“Comfort and emotional support” are not legitimate tasks as the ADA sees it, though dogs trained to assist owners with specific psychiatric conditions (like PTSD) are allowed.
If an animal is causing disturbances or threats to people, or isn’t house-trained, business owners may ask that the animal be removed from the premises (the owner of the animal may remain, however).
Different Rules for Housing Situations
Although ADA laws govern the use of service animals in public, a very different set of rules covers what must be allowed by landlords and providers of housing services.
What constitutes a legitimate service animal in housing situations is governed by the Fair Housing Administration and the Department of Housing and Urban Development.
Neither agency has an exacting definition of the term “service animal.”
According to the FHA, “species other than dogs, with or without training, and animals that provide emotional support have been recognized as necessary assistance animals” to persons seeking housing.
Such animals “must be necessary… to use or enjoy a dwelling or to participate in the housing service or program.”
Although HUD and the FHA are quite vague over what constitutes a service animal (Hawai`i-based property managers tell us that “comfort rabbits” are not uncommon), it does afford landlords specific protections when it comes to verifying a prospective tenants needs.
Unless a person’s disability and the need for a service animal is readily apparent, landlords may request that tenants furnish information verifying the disability-related need for the animal. This can take the form of a note from a medical professional, service agency, a support group, or a “knowing” third party.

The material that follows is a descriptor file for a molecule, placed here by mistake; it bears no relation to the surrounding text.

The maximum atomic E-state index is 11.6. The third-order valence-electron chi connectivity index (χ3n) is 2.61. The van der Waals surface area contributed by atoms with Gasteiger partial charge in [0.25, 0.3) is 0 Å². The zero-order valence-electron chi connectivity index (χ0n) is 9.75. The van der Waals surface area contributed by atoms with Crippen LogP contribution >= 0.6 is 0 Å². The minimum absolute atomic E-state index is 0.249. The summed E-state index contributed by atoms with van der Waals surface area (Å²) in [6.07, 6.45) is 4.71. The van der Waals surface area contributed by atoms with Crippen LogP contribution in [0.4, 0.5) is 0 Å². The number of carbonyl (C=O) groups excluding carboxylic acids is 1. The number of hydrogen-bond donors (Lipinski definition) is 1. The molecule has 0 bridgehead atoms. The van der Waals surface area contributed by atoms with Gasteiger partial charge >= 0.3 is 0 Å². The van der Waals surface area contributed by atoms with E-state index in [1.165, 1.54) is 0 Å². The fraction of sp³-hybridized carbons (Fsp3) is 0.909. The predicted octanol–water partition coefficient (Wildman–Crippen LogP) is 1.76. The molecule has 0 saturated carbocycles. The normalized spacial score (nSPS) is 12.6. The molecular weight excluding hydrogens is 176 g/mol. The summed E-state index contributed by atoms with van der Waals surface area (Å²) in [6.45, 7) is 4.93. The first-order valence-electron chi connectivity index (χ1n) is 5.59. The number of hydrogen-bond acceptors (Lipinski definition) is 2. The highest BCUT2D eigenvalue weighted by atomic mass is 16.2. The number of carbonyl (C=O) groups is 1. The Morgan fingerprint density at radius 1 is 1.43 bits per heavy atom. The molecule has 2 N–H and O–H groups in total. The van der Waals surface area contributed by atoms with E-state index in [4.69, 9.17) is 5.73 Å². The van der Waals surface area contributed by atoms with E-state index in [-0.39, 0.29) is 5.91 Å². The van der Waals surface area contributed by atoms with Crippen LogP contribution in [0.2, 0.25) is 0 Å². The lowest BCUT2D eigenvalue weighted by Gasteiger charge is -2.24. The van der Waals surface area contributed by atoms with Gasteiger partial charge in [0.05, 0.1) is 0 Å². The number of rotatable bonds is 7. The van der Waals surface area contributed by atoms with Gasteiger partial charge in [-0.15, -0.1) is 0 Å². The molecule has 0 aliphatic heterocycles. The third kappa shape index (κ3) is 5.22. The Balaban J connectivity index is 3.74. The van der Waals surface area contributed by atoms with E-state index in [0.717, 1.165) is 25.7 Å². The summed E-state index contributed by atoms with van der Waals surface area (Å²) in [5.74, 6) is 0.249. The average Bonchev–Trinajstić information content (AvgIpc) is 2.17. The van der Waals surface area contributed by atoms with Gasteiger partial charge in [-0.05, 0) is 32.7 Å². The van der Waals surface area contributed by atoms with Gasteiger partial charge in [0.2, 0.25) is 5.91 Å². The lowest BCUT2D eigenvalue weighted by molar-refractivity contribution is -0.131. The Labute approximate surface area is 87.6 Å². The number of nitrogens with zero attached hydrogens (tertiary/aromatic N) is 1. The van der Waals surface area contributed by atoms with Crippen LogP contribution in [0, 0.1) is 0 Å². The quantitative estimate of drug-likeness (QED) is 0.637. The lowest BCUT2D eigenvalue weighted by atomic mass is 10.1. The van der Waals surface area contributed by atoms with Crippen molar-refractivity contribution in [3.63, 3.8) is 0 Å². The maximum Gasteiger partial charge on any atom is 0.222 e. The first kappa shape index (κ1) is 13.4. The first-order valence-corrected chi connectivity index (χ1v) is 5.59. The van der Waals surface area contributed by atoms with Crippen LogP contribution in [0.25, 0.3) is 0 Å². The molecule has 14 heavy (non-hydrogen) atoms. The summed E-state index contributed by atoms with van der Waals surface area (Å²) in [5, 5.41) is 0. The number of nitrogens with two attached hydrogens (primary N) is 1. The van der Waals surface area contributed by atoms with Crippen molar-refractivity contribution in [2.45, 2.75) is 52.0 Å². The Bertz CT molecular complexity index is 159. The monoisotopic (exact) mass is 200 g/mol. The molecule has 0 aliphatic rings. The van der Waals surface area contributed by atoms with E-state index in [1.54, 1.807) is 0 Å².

The information furnished must verify that the person has “a physical or mental impairment that … limits one or more major life activities,” must describe the needed accommodation, and must show “the relationship between the person’s disability and … the requested accommodation.”
New State Law Could Fetch Fines for Violators
Recognizing the problems posed by an excess of fake service animals entering public spaces, the Hawai`i Legislature has taken up a measure aimed at cracking down on frauds.
House Bill 1420, which was introduced by Maui Rep. Angus McKelvey, passed by the House and is awaiting action in the Senate, would impose a fine of $1,000 for anyone falsely identifying a pet as a service dog.
The fine could be levied against anyone knowingly presenting their pet as a service animal “if that animal is not individually trained to do work or perform tasks for the benefit of an individual with a disability.”
Whether the bill is strictly meant to govern service animals in public spaces, or if it also encompasses housing situations appears to remain in question.
Also unclear is how exactly fake service pets would be sniffed out.
With federal laws forbidding business owners and law enforcement officials from demanding identification for service animals, and a lack of any official certification program, McKelvey’s measure may prove hard to enforce.
Nevertheless, the bill at least represents a conscious effort by the state to protect legitimate service dogs and their owners.
If nothing else, it may scare away a few phonies.